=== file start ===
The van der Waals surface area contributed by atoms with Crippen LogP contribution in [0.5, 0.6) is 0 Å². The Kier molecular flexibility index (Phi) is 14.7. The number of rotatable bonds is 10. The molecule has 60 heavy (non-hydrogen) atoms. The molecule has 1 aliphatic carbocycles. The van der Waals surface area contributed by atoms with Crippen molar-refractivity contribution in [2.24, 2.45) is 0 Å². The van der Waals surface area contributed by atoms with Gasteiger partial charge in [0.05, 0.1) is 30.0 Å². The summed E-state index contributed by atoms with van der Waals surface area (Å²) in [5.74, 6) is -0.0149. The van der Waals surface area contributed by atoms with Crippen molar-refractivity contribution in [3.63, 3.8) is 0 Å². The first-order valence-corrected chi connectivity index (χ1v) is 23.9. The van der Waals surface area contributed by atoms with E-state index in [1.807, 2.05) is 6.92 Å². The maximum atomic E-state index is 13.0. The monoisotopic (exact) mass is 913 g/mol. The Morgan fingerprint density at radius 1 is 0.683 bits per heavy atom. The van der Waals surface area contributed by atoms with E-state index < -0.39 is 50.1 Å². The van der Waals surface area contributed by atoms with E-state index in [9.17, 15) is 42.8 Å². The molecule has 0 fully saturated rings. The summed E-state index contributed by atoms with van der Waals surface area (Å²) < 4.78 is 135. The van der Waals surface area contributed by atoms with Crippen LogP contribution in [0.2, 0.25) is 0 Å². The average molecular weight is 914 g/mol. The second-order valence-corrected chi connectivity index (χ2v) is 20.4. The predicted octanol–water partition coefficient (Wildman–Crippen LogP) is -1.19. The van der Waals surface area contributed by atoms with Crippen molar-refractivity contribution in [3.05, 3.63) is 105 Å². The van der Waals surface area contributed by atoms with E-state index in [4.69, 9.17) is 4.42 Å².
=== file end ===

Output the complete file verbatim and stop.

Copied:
The van der Waals surface area contributed by atoms with Crippen LogP contribution in [0.5, 0.6) is 0 Å². The Kier molecular flexibility index (Phi) is 14.7. The number of rotatable bonds is 10. The molecule has 60 heavy (non-hydrogen) atoms. The molecule has 1 aliphatic carbocycles. The van der Waals surface area contributed by atoms with Crippen molar-refractivity contribution in [2.24, 2.45) is 0 Å². The van der Waals surface area contributed by atoms with Gasteiger partial charge in [0.05, 0.1) is 30.0 Å². The summed E-state index contributed by atoms with van der Waals surface area (Å²) in [5.74, 6) is -0.0149. The van der Waals surface area contributed by atoms with Crippen molar-refractivity contribution in [3.63, 3.8) is 0 Å². The first-order valence-corrected chi connectivity index (χ1v) is 23.9. The van der Waals surface area contributed by atoms with E-state index in [1.807, 2.05) is 6.92 Å². The maximum atomic E-state index is 13.0. The monoisotopic (exact) mass is 913 g/mol. The Morgan fingerprint density at radius 1 is 0.683 bits per heavy atom. The van der Waals surface area contributed by atoms with E-state index < -0.39 is 50.1 Å². The van der Waals surface area contributed by atoms with E-state index in [9.17, 15) is 42.8 Å². The molecule has 0 fully saturated rings. The summed E-state index contributed by atoms with van der Waals surface area (Å²) < 4.78 is 135. The van der Waals surface area contributed by atoms with Crippen LogP contribution in [0.2, 0.25) is 0 Å². The average molecular weight is 914 g/mol. The second-order valence-corrected chi connectivity index (χ2v) is 20.4. The predicted octanol–water partition coefficient (Wildman–Crippen LogP) is -1.19. The van der Waals surface area contributed by atoms with Crippen molar-refractivity contribution in [3.05, 3.63) is 105 Å². The van der Waals surface area contributed by atoms with E-state index in [4.69, 9.17) is 4.42 Å².